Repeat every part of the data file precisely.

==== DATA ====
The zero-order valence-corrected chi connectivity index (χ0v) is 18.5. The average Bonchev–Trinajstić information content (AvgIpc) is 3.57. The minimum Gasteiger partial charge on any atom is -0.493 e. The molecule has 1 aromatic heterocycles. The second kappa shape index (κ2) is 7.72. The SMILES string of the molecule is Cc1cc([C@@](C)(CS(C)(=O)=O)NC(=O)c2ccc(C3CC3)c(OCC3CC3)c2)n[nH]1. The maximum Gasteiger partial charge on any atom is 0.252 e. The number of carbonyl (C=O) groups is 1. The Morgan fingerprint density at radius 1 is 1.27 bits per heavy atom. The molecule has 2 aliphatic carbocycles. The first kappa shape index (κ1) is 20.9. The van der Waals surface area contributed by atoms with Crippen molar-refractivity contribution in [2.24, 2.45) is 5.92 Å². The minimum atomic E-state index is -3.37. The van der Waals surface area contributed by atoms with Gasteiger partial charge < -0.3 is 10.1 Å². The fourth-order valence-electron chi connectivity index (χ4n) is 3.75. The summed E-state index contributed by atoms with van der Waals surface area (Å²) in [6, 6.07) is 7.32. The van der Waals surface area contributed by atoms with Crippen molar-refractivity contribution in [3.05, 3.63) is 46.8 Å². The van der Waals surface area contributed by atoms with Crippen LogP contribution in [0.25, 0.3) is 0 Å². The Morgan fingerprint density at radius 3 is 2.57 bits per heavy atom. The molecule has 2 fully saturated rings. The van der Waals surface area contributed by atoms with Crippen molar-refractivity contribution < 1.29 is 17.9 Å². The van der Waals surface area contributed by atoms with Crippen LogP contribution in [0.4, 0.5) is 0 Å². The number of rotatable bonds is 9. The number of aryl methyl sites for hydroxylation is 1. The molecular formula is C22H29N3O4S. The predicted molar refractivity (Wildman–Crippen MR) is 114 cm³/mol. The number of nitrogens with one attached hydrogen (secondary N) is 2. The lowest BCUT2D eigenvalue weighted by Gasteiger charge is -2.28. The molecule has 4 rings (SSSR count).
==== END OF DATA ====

The zero-order valence-corrected chi connectivity index (χ0v) is 18.5. The average Bonchev–Trinajstić information content (AvgIpc) is 3.57. The minimum Gasteiger partial charge on any atom is -0.493 e. The molecule has 1 aromatic heterocycles. The second kappa shape index (κ2) is 7.72. The SMILES string of the molecule is Cc1cc([C@@](C)(CS(C)(=O)=O)NC(=O)c2ccc(C3CC3)c(OCC3CC3)c2)n[nH]1. The maximum Gasteiger partial charge on any atom is 0.252 e. The number of carbonyl (C=O) groups is 1. The Morgan fingerprint density at radius 1 is 1.27 bits per heavy atom. The molecule has 2 aliphatic carbocycles. The first kappa shape index (κ1) is 20.9. The van der Waals surface area contributed by atoms with Crippen molar-refractivity contribution in [2.24, 2.45) is 5.92 Å². The minimum atomic E-state index is -3.37. The van der Waals surface area contributed by atoms with Gasteiger partial charge < -0.3 is 10.1 Å². The fourth-order valence-electron chi connectivity index (χ4n) is 3.75. The summed E-state index contributed by atoms with van der Waals surface area (Å²) in [6, 6.07) is 7.32. The van der Waals surface area contributed by atoms with Crippen molar-refractivity contribution in [3.05, 3.63) is 46.8 Å². The van der Waals surface area contributed by atoms with Crippen LogP contribution in [0.25, 0.3) is 0 Å². The Morgan fingerprint density at radius 3 is 2.57 bits per heavy atom. The molecule has 2 fully saturated rings. The van der Waals surface area contributed by atoms with Crippen molar-refractivity contribution < 1.29 is 17.9 Å². The van der Waals surface area contributed by atoms with Crippen LogP contribution in [0.4, 0.5) is 0 Å². The number of rotatable bonds is 9. The number of aryl methyl sites for hydroxylation is 1. The molecular formula is C22H29N3O4S. The predicted molar refractivity (Wildman–Crippen MR) is 114 cm³/mol. The number of nitrogens with one attached hydrogen (secondary N) is 2. The lowest BCUT2D eigenvalue weighted by Gasteiger charge is -2.28. The molecule has 4 rings (SSSR count).